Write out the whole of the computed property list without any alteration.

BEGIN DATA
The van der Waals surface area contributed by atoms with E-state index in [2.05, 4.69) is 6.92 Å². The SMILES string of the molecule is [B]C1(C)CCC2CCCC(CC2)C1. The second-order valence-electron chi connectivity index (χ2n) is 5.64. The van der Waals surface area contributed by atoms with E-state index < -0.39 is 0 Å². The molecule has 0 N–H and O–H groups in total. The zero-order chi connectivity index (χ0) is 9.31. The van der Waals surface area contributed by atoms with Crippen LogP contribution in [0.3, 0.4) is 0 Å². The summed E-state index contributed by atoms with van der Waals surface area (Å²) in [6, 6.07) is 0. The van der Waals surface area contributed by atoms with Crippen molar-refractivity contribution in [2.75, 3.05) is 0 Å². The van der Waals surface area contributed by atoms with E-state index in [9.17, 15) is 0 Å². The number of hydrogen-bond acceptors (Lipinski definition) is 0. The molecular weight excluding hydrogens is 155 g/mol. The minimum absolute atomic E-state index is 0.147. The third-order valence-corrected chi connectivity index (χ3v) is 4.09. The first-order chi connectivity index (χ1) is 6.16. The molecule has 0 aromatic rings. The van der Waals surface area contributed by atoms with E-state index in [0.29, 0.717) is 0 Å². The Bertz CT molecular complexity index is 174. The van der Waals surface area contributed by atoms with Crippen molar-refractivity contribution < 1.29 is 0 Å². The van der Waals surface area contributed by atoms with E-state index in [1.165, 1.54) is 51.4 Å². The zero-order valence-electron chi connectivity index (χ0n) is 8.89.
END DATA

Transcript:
The van der Waals surface area contributed by atoms with E-state index in [2.05, 4.69) is 6.92 Å². The SMILES string of the molecule is [B]C1(C)CCC2CCCC(CC2)C1. The second-order valence-electron chi connectivity index (χ2n) is 5.64. The van der Waals surface area contributed by atoms with E-state index < -0.39 is 0 Å². The molecule has 0 N–H and O–H groups in total. The zero-order chi connectivity index (χ0) is 9.31. The van der Waals surface area contributed by atoms with Crippen LogP contribution in [0.3, 0.4) is 0 Å². The summed E-state index contributed by atoms with van der Waals surface area (Å²) in [6, 6.07) is 0. The van der Waals surface area contributed by atoms with Crippen molar-refractivity contribution in [2.75, 3.05) is 0 Å². The van der Waals surface area contributed by atoms with E-state index in [9.17, 15) is 0 Å². The number of hydrogen-bond acceptors (Lipinski definition) is 0. The molecular weight excluding hydrogens is 155 g/mol. The minimum absolute atomic E-state index is 0.147. The third-order valence-corrected chi connectivity index (χ3v) is 4.09. The first-order chi connectivity index (χ1) is 6.16. The molecule has 0 aromatic rings. The van der Waals surface area contributed by atoms with E-state index in [0.29, 0.717) is 0 Å². The Bertz CT molecular complexity index is 174. The van der Waals surface area contributed by atoms with Crippen molar-refractivity contribution < 1.29 is 0 Å². The van der Waals surface area contributed by atoms with E-state index in [1.165, 1.54) is 51.4 Å². The zero-order valence-electron chi connectivity index (χ0n) is 8.89.